I am going to step out on a limb here and say that having type II diabetes means facing a number of obstacles – emotional, nutritional and physical.  Upon diagnosis, the barrage of  emotions – shock, confusion, denial, anger, grief – is staggering.  It is not a stretch to say that life as you knew it is a thing of the past.  You now have to learn how to eat, drink, exercise, test your blood and the most optimal times throughout the day to do those things.  Nutritionally, you must learn how everything – food, drink, exercise, medication – will affect your blood sugar and how to modify each of those things address blood glucose readings that are too high or too low.  Physically, you endure the side effects of your new diet and the addition of exercise to your routine.  For me, I struggled to find the time to have type II diabetes and be a med student’s wife, a mother, a stepmother, and an employee.  This thing literally comes at you from every direction.  There is one source of constant feedback that becomes your lifeline….. your glucometer and test strips.  The ability to “TEST, TEST, TEST” (you will see this mantra on almost all of the diabetes message boards) allows a type II diabetic to know how their diet and their exercise affects their blood glucose levels without any side effects (technology is so advanced now that most of us don’t even endure sore fingers!).

I am going to go out on another limb and say that those that test are those that have made managing their diabetes and preventing diabetic complications a priority in their daily life.  Although the diabetic benefits the most from these efforts, the general population benefits as well.  Just research the biggest contributors to escalating healthcare costs in this country.  You will see the rising obesity rates and the dramatic impact they have on healthcare’s “bottom line.”  Anywhere you see the term “obesity,” diabetes, heart disease and hypertension (bit of humor: my sweet friend who is a nurse calls this the Texas Trio) are sure to follow.  The cost of diabetic complications is exorbitant to the patient, those that care for them and the healthcare system.  When you consider the financial cost and that 80% of diabetic complications are preventable it becomes apparent how imperative prevention is for so many reasons.  Prevention can not be accomplished by new legislation, healthcare reform, or by those that love a diabetic.  Prevention is up to each type II diabetic and those that are at high risk for developing the disease (pre-diabetics). Daily blood glucose testing is central to successful prevention.  It is a simple and painless method to help manage diabetes; however, always having supplies on hand may not always be so simple.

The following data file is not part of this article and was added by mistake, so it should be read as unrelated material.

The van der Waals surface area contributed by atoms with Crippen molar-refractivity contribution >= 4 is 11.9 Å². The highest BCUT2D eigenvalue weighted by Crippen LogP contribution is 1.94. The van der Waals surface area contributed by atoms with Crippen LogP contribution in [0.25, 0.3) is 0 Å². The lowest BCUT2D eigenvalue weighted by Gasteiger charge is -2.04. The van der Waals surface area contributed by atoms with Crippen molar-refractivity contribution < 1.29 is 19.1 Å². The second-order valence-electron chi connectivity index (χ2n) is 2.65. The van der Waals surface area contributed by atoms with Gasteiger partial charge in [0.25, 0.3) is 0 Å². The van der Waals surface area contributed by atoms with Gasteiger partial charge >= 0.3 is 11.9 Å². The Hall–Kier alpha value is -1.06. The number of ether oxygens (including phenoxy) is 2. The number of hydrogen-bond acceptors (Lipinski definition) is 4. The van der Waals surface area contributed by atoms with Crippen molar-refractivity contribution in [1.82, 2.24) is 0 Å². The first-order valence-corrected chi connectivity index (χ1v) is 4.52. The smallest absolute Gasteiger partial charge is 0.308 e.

I recently called my pharmacy to refill my test strips.  I was told that my insurance company did not approve the request because it was too “soon” since my last refill.  WHAT?  ARE YOU KIDDING ME?  We are talking about little pieces of plastic that collect my blood.  We are not talking about pills, syrups, or anything else that could be harmful if not controlled.  We are talking about test strips.  We are talking about blood glucose management.  We are talking about preventing diabetic complications.  We are talking about decreasing the costs of healthcare associated with the 80% of diabetic complications that are preventable.  This just absolutely amazes me.  These things should be passed out like candy to diabetics.  There should be test-strip-bowls in every endocrinologist’s office just like the lollipop bowls at the pediatrician’s.  Of all the obstacles diabetics face, obtaining test strips should NOT be one. Those that test are those that have made managing their diabetes and preventing diabetic complications a priority in their daily life.  Those that test are making a responsible decision that affects their life, the lives of those that love them and they are contributing – with every single pin prick – to the effort to reduce the cost of healthcare in this country.

So, until my doctor puts out a test-strip-bowl, I am left with 2 choices.  1) Test no more than 3 times a day OR 2) end up going whole days without testing until my insurance agency gives my pharmacy the green light to dispense me my little pieces of plastic. I can tell you that neither option agrees with me and, I am going to step out on another limb here, I am pretty sure the thousands of people on all of the wonderful diabetic message boards would agree.  From what I can tell from these amazing folks, we are all working to stay off medications, to take less or be taken off medication completely, to lose weight, the lower our blood glucose levels….. to PREVENT the diabetic complications that are guaranteed if we do not successfully manage are blood glucose.  This management begins when we “TEST, TEST, TEST” our blood glucose.

This was more of a venting, slightly political entry.  I apologize if I have offended anyone.  Have any of you faced this obstacle and found a way to overcome it?  If so, please share.

The Dishing Diabetic